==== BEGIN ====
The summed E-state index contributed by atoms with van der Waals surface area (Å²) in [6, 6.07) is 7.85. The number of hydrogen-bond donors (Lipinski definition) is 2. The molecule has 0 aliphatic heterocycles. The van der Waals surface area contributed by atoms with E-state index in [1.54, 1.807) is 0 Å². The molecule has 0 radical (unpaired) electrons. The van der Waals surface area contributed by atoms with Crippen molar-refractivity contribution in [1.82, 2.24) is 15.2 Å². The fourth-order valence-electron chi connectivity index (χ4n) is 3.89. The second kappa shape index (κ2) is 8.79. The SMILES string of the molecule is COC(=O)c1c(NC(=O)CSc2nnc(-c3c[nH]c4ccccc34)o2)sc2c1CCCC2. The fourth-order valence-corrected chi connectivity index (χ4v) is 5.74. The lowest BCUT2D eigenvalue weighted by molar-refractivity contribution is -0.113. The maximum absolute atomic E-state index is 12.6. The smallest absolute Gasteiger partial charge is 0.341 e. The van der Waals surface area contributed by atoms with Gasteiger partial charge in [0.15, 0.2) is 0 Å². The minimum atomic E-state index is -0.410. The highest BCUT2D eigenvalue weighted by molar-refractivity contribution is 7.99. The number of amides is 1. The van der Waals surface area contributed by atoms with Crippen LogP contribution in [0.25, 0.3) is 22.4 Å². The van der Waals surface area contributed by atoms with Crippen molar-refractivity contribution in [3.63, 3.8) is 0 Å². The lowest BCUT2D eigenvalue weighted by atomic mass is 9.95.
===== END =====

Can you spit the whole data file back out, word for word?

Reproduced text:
The summed E-state index contributed by atoms with van der Waals surface area (Å²) in [6, 6.07) is 7.85. The number of hydrogen-bond donors (Lipinski definition) is 2. The molecule has 0 aliphatic heterocycles. The van der Waals surface area contributed by atoms with E-state index in [1.54, 1.807) is 0 Å². The molecule has 0 radical (unpaired) electrons. The van der Waals surface area contributed by atoms with Crippen molar-refractivity contribution in [1.82, 2.24) is 15.2 Å². The fourth-order valence-electron chi connectivity index (χ4n) is 3.89. The second kappa shape index (κ2) is 8.79. The SMILES string of the molecule is COC(=O)c1c(NC(=O)CSc2nnc(-c3c[nH]c4ccccc34)o2)sc2c1CCCC2. The fourth-order valence-corrected chi connectivity index (χ4v) is 5.74. The lowest BCUT2D eigenvalue weighted by molar-refractivity contribution is -0.113. The maximum absolute atomic E-state index is 12.6. The smallest absolute Gasteiger partial charge is 0.341 e. The van der Waals surface area contributed by atoms with Gasteiger partial charge in [0.15, 0.2) is 0 Å². The minimum atomic E-state index is -0.410. The highest BCUT2D eigenvalue weighted by molar-refractivity contribution is 7.99. The number of amides is 1. The van der Waals surface area contributed by atoms with Crippen LogP contribution in [0.25, 0.3) is 22.4 Å². The van der Waals surface area contributed by atoms with Crippen molar-refractivity contribution in [3.63, 3.8) is 0 Å². The lowest BCUT2D eigenvalue weighted by atomic mass is 9.95.